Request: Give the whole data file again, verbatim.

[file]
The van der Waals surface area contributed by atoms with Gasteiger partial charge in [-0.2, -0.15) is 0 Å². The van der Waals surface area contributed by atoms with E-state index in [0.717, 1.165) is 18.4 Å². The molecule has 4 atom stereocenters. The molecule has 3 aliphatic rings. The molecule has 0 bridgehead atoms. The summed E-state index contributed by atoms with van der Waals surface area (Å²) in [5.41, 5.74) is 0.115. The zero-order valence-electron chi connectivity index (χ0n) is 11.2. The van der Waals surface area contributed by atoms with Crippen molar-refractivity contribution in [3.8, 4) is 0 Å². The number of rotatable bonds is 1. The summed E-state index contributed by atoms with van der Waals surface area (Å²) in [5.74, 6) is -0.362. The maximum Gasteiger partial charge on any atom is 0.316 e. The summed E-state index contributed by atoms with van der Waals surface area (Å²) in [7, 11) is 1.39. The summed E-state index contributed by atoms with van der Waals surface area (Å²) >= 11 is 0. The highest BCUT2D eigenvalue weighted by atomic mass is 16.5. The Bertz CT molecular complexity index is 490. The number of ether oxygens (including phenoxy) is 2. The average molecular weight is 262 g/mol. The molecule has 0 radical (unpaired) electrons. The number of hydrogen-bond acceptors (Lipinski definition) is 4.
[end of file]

The van der Waals surface area contributed by atoms with Gasteiger partial charge in [-0.2, -0.15) is 0 Å². The van der Waals surface area contributed by atoms with E-state index in [0.717, 1.165) is 18.4 Å². The molecule has 4 atom stereocenters. The molecule has 3 aliphatic rings. The molecule has 0 bridgehead atoms. The summed E-state index contributed by atoms with van der Waals surface area (Å²) in [5.41, 5.74) is 0.115. The zero-order valence-electron chi connectivity index (χ0n) is 11.2. The van der Waals surface area contributed by atoms with Crippen molar-refractivity contribution in [3.8, 4) is 0 Å². The number of rotatable bonds is 1. The summed E-state index contributed by atoms with van der Waals surface area (Å²) in [5.74, 6) is -0.362. The maximum Gasteiger partial charge on any atom is 0.316 e. The summed E-state index contributed by atoms with van der Waals surface area (Å²) in [7, 11) is 1.39. The summed E-state index contributed by atoms with van der Waals surface area (Å²) >= 11 is 0. The highest BCUT2D eigenvalue weighted by atomic mass is 16.5. The Bertz CT molecular complexity index is 490. The number of ether oxygens (including phenoxy) is 2. The average molecular weight is 262 g/mol. The molecule has 0 radical (unpaired) electrons. The number of hydrogen-bond acceptors (Lipinski definition) is 4.